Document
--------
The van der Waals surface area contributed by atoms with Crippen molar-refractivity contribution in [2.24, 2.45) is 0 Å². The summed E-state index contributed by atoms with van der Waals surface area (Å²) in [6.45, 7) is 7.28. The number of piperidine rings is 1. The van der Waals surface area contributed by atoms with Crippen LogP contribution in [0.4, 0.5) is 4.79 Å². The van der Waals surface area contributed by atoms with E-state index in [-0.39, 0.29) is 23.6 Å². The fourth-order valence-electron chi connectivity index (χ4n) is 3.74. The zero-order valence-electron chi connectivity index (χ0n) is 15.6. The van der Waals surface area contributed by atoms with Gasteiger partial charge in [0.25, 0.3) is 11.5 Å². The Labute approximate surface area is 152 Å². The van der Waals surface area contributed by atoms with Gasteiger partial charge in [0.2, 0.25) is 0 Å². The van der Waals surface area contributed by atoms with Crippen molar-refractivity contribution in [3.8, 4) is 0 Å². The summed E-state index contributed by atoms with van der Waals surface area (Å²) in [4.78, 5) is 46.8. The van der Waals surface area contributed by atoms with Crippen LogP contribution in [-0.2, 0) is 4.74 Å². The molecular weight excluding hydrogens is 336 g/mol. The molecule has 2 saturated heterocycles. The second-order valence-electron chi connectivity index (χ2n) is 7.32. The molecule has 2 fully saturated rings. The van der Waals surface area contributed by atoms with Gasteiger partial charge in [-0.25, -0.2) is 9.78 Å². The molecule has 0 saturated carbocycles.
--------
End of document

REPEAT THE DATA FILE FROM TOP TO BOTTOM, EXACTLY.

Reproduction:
The van der Waals surface area contributed by atoms with Crippen molar-refractivity contribution in [2.24, 2.45) is 0 Å². The summed E-state index contributed by atoms with van der Waals surface area (Å²) in [6.45, 7) is 7.28. The number of piperidine rings is 1. The van der Waals surface area contributed by atoms with Crippen LogP contribution in [0.4, 0.5) is 4.79 Å². The van der Waals surface area contributed by atoms with E-state index in [-0.39, 0.29) is 23.6 Å². The fourth-order valence-electron chi connectivity index (χ4n) is 3.74. The zero-order valence-electron chi connectivity index (χ0n) is 15.6. The van der Waals surface area contributed by atoms with Gasteiger partial charge in [0.25, 0.3) is 11.5 Å². The Labute approximate surface area is 152 Å². The van der Waals surface area contributed by atoms with Gasteiger partial charge in [0.2, 0.25) is 0 Å². The van der Waals surface area contributed by atoms with Crippen molar-refractivity contribution in [3.8, 4) is 0 Å². The summed E-state index contributed by atoms with van der Waals surface area (Å²) in [4.78, 5) is 46.8. The van der Waals surface area contributed by atoms with Crippen LogP contribution in [-0.2, 0) is 4.74 Å². The molecular weight excluding hydrogens is 336 g/mol. The molecule has 2 saturated heterocycles. The second-order valence-electron chi connectivity index (χ2n) is 7.32. The molecule has 2 fully saturated rings. The van der Waals surface area contributed by atoms with Gasteiger partial charge in [-0.25, -0.2) is 9.78 Å². The molecule has 0 saturated carbocycles.